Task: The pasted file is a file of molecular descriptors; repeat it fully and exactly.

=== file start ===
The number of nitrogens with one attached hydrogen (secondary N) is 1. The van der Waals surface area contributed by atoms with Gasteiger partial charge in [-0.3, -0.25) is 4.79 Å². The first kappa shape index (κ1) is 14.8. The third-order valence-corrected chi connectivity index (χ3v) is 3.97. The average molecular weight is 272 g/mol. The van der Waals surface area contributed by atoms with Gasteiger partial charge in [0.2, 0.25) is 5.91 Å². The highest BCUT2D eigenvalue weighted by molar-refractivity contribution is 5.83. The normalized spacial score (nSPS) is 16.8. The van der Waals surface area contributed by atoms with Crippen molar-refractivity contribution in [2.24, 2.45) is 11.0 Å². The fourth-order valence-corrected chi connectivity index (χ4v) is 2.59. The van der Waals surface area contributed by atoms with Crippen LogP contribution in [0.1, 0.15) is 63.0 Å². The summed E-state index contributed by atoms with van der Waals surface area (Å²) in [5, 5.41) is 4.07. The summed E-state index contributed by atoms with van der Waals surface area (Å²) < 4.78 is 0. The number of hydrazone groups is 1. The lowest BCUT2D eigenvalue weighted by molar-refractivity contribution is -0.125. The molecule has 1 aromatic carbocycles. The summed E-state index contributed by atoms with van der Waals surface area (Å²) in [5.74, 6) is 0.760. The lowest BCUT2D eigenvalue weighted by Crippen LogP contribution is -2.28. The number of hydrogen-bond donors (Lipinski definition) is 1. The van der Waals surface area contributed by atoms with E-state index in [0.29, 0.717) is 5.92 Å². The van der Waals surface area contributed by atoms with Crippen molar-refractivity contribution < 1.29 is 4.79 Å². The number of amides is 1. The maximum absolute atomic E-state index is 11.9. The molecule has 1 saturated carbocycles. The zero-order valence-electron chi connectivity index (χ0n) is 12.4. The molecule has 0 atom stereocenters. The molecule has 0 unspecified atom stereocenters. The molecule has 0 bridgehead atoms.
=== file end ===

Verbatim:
The number of nitrogens with one attached hydrogen (secondary N) is 1. The van der Waals surface area contributed by atoms with Gasteiger partial charge in [-0.3, -0.25) is 4.79 Å². The first kappa shape index (κ1) is 14.8. The third-order valence-corrected chi connectivity index (χ3v) is 3.97. The average molecular weight is 272 g/mol. The van der Waals surface area contributed by atoms with Gasteiger partial charge in [0.2, 0.25) is 5.91 Å². The highest BCUT2D eigenvalue weighted by molar-refractivity contribution is 5.83. The normalized spacial score (nSPS) is 16.8. The van der Waals surface area contributed by atoms with Crippen molar-refractivity contribution in [2.24, 2.45) is 11.0 Å². The fourth-order valence-corrected chi connectivity index (χ4v) is 2.59. The van der Waals surface area contributed by atoms with Crippen LogP contribution in [0.1, 0.15) is 63.0 Å². The summed E-state index contributed by atoms with van der Waals surface area (Å²) in [5, 5.41) is 4.07. The summed E-state index contributed by atoms with van der Waals surface area (Å²) < 4.78 is 0. The number of hydrazone groups is 1. The lowest BCUT2D eigenvalue weighted by molar-refractivity contribution is -0.125. The molecule has 1 aromatic carbocycles. The summed E-state index contributed by atoms with van der Waals surface area (Å²) in [5.74, 6) is 0.760. The lowest BCUT2D eigenvalue weighted by Crippen LogP contribution is -2.28. The number of hydrogen-bond donors (Lipinski definition) is 1. The van der Waals surface area contributed by atoms with E-state index in [0.29, 0.717) is 5.92 Å². The van der Waals surface area contributed by atoms with Crippen molar-refractivity contribution < 1.29 is 4.79 Å². The number of amides is 1. The maximum absolute atomic E-state index is 11.9. The molecule has 1 saturated carbocycles. The zero-order valence-electron chi connectivity index (χ0n) is 12.4. The molecule has 0 atom stereocenters. The molecule has 0 unspecified atom stereocenters. The molecule has 0 bridgehead atoms.